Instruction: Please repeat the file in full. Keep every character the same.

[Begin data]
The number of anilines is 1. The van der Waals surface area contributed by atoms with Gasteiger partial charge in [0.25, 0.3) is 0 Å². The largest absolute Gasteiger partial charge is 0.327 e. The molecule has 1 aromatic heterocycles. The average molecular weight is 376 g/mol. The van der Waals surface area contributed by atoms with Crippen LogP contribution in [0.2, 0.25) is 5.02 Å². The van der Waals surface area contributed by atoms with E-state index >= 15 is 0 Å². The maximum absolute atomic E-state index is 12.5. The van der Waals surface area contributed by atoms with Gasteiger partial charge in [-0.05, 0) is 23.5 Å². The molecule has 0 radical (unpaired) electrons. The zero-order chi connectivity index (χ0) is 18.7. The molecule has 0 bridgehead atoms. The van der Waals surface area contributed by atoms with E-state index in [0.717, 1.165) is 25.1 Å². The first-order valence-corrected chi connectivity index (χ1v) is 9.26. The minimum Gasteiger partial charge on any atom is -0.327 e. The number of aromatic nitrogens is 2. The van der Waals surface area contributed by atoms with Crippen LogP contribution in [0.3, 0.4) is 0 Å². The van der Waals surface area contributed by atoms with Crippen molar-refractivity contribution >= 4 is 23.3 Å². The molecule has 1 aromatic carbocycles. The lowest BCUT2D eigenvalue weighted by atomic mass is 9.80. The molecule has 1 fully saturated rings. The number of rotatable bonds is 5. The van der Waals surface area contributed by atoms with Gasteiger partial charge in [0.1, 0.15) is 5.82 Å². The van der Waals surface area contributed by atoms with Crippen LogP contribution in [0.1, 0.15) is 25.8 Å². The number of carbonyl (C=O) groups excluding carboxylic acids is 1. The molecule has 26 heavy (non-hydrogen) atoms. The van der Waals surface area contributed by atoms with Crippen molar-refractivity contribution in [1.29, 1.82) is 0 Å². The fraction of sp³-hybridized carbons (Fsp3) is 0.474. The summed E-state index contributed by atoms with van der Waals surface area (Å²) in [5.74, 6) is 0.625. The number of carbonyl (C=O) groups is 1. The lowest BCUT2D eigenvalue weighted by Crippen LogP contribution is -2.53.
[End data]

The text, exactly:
The number of anilines is 1. The van der Waals surface area contributed by atoms with Gasteiger partial charge in [0.25, 0.3) is 0 Å². The largest absolute Gasteiger partial charge is 0.327 e. The molecule has 1 aromatic heterocycles. The average molecular weight is 376 g/mol. The van der Waals surface area contributed by atoms with Crippen LogP contribution in [0.2, 0.25) is 5.02 Å². The van der Waals surface area contributed by atoms with E-state index >= 15 is 0 Å². The maximum absolute atomic E-state index is 12.5. The van der Waals surface area contributed by atoms with Gasteiger partial charge in [-0.05, 0) is 23.5 Å². The molecule has 0 radical (unpaired) electrons. The zero-order chi connectivity index (χ0) is 18.7. The molecule has 0 bridgehead atoms. The van der Waals surface area contributed by atoms with E-state index in [0.717, 1.165) is 25.1 Å². The first-order valence-corrected chi connectivity index (χ1v) is 9.26. The minimum Gasteiger partial charge on any atom is -0.327 e. The number of aromatic nitrogens is 2. The van der Waals surface area contributed by atoms with Crippen LogP contribution in [0.3, 0.4) is 0 Å². The van der Waals surface area contributed by atoms with Crippen molar-refractivity contribution >= 4 is 23.3 Å². The molecule has 1 aromatic carbocycles. The lowest BCUT2D eigenvalue weighted by atomic mass is 9.80. The molecule has 1 fully saturated rings. The number of rotatable bonds is 5. The van der Waals surface area contributed by atoms with Gasteiger partial charge in [0.1, 0.15) is 5.82 Å². The van der Waals surface area contributed by atoms with Crippen LogP contribution in [0.1, 0.15) is 25.8 Å². The number of carbonyl (C=O) groups excluding carboxylic acids is 1. The molecule has 26 heavy (non-hydrogen) atoms. The van der Waals surface area contributed by atoms with Crippen molar-refractivity contribution in [1.29, 1.82) is 0 Å². The fraction of sp³-hybridized carbons (Fsp3) is 0.474. The summed E-state index contributed by atoms with van der Waals surface area (Å²) in [5.74, 6) is 0.625. The number of carbonyl (C=O) groups is 1. The lowest BCUT2D eigenvalue weighted by Crippen LogP contribution is -2.53.